“Did it work?” looks like a simple question to answer but when dealing with people and change there are no easy answers. In fact, there is usually more than one answer, and it takes a lot of work to unearth them!
Evaluating the overall results of your change effort starts with digging deep to identify and document what each stakeholder group finds important and learn their definition of success. For those of us in higher education success can be defined as increased enrollment, student learning, decreased student debt, program sustainability, fiscal viability, community engagement, graduation rate, student completion, faculty engagement, student engagement, and on and on.
Recently I discovered the work of an international group of experts in the field of evaluation. They can help you focus your evaluation and determine what is most important to all of your stakeholders. Managing the evaluation process provides a set of resources and tools you can use to involve and engage your stakeholders during your evaluation planning, implementation and communication. Stakeholder engagement helps you:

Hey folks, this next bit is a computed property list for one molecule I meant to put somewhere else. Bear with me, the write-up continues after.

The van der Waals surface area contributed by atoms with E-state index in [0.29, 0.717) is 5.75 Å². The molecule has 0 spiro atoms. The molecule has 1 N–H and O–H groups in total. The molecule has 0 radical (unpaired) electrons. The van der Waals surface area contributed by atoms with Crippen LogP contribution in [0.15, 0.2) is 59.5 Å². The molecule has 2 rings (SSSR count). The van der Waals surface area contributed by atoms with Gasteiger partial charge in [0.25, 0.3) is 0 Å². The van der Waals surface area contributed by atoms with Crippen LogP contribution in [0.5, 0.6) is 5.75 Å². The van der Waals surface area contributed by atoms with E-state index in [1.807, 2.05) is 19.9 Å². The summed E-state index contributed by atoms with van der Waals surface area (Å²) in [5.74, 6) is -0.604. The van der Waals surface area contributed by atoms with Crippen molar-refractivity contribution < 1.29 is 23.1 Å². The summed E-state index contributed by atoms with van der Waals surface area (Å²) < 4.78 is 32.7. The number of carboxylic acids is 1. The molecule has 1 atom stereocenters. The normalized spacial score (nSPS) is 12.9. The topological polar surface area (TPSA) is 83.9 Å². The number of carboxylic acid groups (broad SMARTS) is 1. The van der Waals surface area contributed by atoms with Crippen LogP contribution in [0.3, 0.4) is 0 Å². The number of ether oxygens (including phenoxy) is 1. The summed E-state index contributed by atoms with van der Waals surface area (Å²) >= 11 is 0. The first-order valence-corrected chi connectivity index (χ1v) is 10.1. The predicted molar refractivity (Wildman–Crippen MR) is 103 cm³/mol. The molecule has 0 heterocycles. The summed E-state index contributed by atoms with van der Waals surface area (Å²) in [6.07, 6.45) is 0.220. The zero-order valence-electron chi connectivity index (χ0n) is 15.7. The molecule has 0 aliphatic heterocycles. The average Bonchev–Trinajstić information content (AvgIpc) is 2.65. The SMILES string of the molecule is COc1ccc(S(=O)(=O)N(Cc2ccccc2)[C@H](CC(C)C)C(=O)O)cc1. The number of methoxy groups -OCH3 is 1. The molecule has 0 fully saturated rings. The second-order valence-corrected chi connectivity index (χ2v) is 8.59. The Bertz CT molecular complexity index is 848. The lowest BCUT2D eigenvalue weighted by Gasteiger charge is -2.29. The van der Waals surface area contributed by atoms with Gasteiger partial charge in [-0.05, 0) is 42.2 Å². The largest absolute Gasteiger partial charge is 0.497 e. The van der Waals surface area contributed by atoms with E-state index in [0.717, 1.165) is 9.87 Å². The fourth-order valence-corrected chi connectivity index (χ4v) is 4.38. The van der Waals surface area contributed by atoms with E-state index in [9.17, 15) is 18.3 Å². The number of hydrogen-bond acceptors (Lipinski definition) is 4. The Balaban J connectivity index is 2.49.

- provide credible and useful evaluation information
- collect high quality data
- understand and interpret evaluation data
- build knowledge about the value of evaluation
- facilitate the use and dissemination of your results
You can find more information on their website, Better Evaluation.
Engaging your stakeholders in your evaluation process clarifies what will count as success and helps you answer each stakeholder when they ask you, “did it work?”